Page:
Proof Full

Iterate over each set of R failing hosts.

– LargestClusterVM = Largest HA VM on the R failing hosts.
– Calculate AdditionalMemory, HAVMs for all hosts.
– TotalAdditionalSpace = Sum of AdditionalMemory on non-failing hosts.
– TotalOrphanedVMs = (Sum of HAVMs on the R failing hosts) – LargestClusterVM.
– If TotalOrphanedVMs > TotalAdditionalSpace, cluster may be overcommitted.
– f TotalOrphanedVMs = 0, LargestClusterVM > 0 and TotalAdditionalSpace = 0, cluster may be overcommitted.

If TotalOrphanedVMs < TotalAdditionalSpace for every set of failing hosts, cluster is NOT overcommitted.

Combining the Methods

Note that none of the methods attempt to show overcommitment. They can only show the reverse, that the cluster is not overcommitted. If none of the methods we use can show that we are not overcommitted, we are forced to flag the cluster as overcommitted. If even a single method shows that we are not overcommitted, we can flag the cluster as “OK” and cease calculations immediately.

This is the opposite of the internals for the full complexity analysis. If even a single set of R failing hosts shows that the cluster may be overcommitted, that method is immediately done, having failed to show that the cluster is “OK”.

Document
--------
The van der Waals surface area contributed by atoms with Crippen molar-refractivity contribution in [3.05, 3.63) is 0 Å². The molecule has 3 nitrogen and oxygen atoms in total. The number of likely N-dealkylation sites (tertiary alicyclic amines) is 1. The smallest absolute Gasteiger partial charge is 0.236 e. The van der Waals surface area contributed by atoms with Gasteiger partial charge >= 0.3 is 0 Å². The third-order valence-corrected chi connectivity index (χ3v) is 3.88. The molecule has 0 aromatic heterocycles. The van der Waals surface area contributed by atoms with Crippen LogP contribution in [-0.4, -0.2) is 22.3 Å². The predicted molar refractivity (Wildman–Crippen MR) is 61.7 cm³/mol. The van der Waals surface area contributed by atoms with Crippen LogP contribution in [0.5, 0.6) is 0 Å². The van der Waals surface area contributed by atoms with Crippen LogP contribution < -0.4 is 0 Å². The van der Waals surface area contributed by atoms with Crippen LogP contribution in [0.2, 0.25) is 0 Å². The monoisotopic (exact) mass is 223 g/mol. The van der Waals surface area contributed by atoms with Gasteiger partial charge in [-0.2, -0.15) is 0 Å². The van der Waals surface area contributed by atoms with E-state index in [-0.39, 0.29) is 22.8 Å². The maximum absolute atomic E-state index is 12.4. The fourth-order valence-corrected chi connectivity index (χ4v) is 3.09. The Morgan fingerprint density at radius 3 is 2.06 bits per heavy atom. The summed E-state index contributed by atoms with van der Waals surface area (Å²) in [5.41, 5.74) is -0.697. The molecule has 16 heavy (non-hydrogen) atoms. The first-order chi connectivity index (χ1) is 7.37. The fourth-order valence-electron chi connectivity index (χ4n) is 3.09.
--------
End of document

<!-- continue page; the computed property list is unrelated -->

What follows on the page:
Example

This example is specifically designed to be a borderline case. Only one method (Proof Full) manages to show that the cluster is not overcommmited.

Cluster has 4x 32GB hosts. Host memory reserve is set to 9GB. 64MB buffer is not added to VM size in this example, just to keep the numbers simpler. Cluster reserve (R) is set to 2.

image

Slot Simple Example

– Slot size = 8GB

image

– TotalSlotsRemaining = 2 smallest values of TotalSlots = (1+3) = 4
– TotalUsedSlots = 7

Since TotalUsedSlots > TotalSlotsRemaining, the method has failed.

Slot Full Example

– TotalUsedSlots = 7, regardless of which hosts fail

image

Since some sets of failing hosts led to TotalUsedSlots > TotalSlotsRemaining, the method has failed.

Proof Simple Example

– LargestClusterVM = 8GB

image

– TotalAdditionalSpace = 2 smallest values of AdditionalMemory = 0GB + 5GB = 5GB.
– TotalOrphanedVMs = (8GB + 8GB) – 8GB = 8GB.

Since TotalOrpanedVMs > TotalAdditionalSpace, the method has failed.

Proof Full Example

image

Since every set of failing hosts led to Orphaned – LargestVM <= AdditionalMemory, the method has succeeded, and the entire cluster can be marked as “OK”.

Hilton Lange | Software Engineer | Microsoft